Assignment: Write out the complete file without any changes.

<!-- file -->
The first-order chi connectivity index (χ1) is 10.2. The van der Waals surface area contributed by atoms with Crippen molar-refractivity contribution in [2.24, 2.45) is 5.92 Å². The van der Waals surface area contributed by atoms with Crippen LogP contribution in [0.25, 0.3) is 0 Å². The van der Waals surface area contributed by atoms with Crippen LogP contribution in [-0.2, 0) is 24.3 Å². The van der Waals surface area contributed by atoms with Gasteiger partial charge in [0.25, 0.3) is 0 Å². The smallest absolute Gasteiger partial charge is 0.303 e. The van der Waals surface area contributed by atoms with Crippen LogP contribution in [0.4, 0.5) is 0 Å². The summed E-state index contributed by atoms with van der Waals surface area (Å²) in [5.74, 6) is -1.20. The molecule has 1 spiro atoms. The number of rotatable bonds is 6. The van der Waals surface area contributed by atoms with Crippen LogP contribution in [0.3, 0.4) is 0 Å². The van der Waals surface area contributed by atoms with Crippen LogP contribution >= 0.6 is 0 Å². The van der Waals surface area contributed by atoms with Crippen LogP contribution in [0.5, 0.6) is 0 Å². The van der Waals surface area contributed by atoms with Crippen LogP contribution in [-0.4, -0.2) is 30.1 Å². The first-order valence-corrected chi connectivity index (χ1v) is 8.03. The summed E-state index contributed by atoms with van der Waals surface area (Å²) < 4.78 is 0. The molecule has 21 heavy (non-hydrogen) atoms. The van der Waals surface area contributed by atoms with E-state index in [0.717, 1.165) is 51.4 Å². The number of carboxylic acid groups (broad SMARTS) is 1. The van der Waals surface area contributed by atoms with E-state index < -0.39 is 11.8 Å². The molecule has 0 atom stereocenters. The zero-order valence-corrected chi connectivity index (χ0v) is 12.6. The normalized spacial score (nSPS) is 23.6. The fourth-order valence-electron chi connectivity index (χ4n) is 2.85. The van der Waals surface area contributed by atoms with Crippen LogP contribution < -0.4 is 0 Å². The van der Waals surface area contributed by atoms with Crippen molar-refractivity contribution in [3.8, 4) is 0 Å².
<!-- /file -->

The first-order chi connectivity index (χ1) is 10.2. The van der Waals surface area contributed by atoms with Crippen molar-refractivity contribution in [2.24, 2.45) is 5.92 Å². The van der Waals surface area contributed by atoms with Crippen LogP contribution in [0.25, 0.3) is 0 Å². The van der Waals surface area contributed by atoms with Crippen LogP contribution in [-0.2, 0) is 24.3 Å². The van der Waals surface area contributed by atoms with Gasteiger partial charge in [0.25, 0.3) is 0 Å². The smallest absolute Gasteiger partial charge is 0.303 e. The van der Waals surface area contributed by atoms with Crippen LogP contribution in [0.4, 0.5) is 0 Å². The summed E-state index contributed by atoms with van der Waals surface area (Å²) in [5.74, 6) is -1.20. The molecule has 1 spiro atoms. The number of rotatable bonds is 6. The van der Waals surface area contributed by atoms with Crippen LogP contribution in [0.3, 0.4) is 0 Å². The van der Waals surface area contributed by atoms with Crippen LogP contribution >= 0.6 is 0 Å². The van der Waals surface area contributed by atoms with Crippen LogP contribution in [0.5, 0.6) is 0 Å². The van der Waals surface area contributed by atoms with Crippen LogP contribution in [-0.4, -0.2) is 30.1 Å². The first-order valence-corrected chi connectivity index (χ1v) is 8.03. The summed E-state index contributed by atoms with van der Waals surface area (Å²) < 4.78 is 0. The molecule has 21 heavy (non-hydrogen) atoms. The van der Waals surface area contributed by atoms with E-state index in [0.717, 1.165) is 51.4 Å². The number of carboxylic acid groups (broad SMARTS) is 1. The van der Waals surface area contributed by atoms with E-state index < -0.39 is 11.8 Å². The molecule has 0 atom stereocenters. The zero-order valence-corrected chi connectivity index (χ0v) is 12.6. The normalized spacial score (nSPS) is 23.6. The fourth-order valence-electron chi connectivity index (χ4n) is 2.85. The van der Waals surface area contributed by atoms with Crippen LogP contribution < -0.4 is 0 Å². The van der Waals surface area contributed by atoms with Crippen molar-refractivity contribution in [3.8, 4) is 0 Å².